For those keeping score at home, this is the least engaged workforce in over a decade!
Why are so many so disengaged?
“The overall decline was especially related to clarity of expectations, opportunities to learn and grow, feeling cared about, and a connection to the organization’s mission or purpose.”
You may not be able to solve all of the world’s problems. But you can make the world a better place by addressing these problems and making your workplace better.
Utilize DATA to Convert Strengths into Opportunities
To position your people for success, you need to know them. See them. Value them. Understand them. Release them.
Caring about the person more than their production sets a tone for the workplace – and paradoxically – often increases productivity.
We have found that using DATA helps leaders get below the waterline, understand their employee’s life situations, and provide the support needed for their team to thrive.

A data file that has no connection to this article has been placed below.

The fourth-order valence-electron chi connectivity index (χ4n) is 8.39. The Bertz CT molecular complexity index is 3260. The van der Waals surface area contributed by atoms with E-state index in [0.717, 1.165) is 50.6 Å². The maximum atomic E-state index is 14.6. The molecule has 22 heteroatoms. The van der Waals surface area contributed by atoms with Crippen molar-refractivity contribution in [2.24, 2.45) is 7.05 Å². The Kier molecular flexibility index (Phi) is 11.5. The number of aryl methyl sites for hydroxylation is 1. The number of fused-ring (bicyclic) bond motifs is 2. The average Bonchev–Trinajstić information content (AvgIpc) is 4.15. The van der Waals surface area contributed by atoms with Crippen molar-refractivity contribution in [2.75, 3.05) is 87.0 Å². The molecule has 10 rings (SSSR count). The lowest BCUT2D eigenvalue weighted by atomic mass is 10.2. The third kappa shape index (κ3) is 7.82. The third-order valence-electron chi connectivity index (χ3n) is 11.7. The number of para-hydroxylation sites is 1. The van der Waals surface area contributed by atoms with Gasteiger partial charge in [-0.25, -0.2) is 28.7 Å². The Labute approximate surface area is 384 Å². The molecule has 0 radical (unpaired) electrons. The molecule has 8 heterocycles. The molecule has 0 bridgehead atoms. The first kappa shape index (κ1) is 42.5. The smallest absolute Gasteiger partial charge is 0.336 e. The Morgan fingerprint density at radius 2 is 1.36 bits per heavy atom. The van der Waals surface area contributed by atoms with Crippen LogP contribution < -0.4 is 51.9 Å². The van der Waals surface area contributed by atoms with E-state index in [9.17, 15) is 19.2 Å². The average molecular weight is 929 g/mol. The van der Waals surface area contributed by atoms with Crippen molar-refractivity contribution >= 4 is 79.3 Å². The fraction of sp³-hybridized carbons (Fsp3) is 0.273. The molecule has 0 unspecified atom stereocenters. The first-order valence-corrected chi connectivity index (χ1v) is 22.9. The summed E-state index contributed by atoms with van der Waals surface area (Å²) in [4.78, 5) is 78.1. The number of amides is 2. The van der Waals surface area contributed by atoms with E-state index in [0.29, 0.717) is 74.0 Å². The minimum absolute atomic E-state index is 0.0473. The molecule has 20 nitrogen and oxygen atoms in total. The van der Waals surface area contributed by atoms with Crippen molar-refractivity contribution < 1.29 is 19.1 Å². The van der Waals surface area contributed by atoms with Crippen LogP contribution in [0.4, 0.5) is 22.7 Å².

DATA is a process of:
- Transformational Tutoring
- Affirmation with Action
Get curious. Get uncomfortable. To know your employees’ strengths, you need to know them. This may require asking questions that feel uncomfortable.
Wise leaders understand that what’s happening in an employee’s life impacts their performance.
Ask your team members questions that probe deeper than what a cashier at the grocery store may ask.
You won’t be able to rearrange the company’s goals or procedures to accommodate each employee’s specific, evolving needs.
However, you can empathize with them and provide the support they need and deserve, including maximizing their learning styles.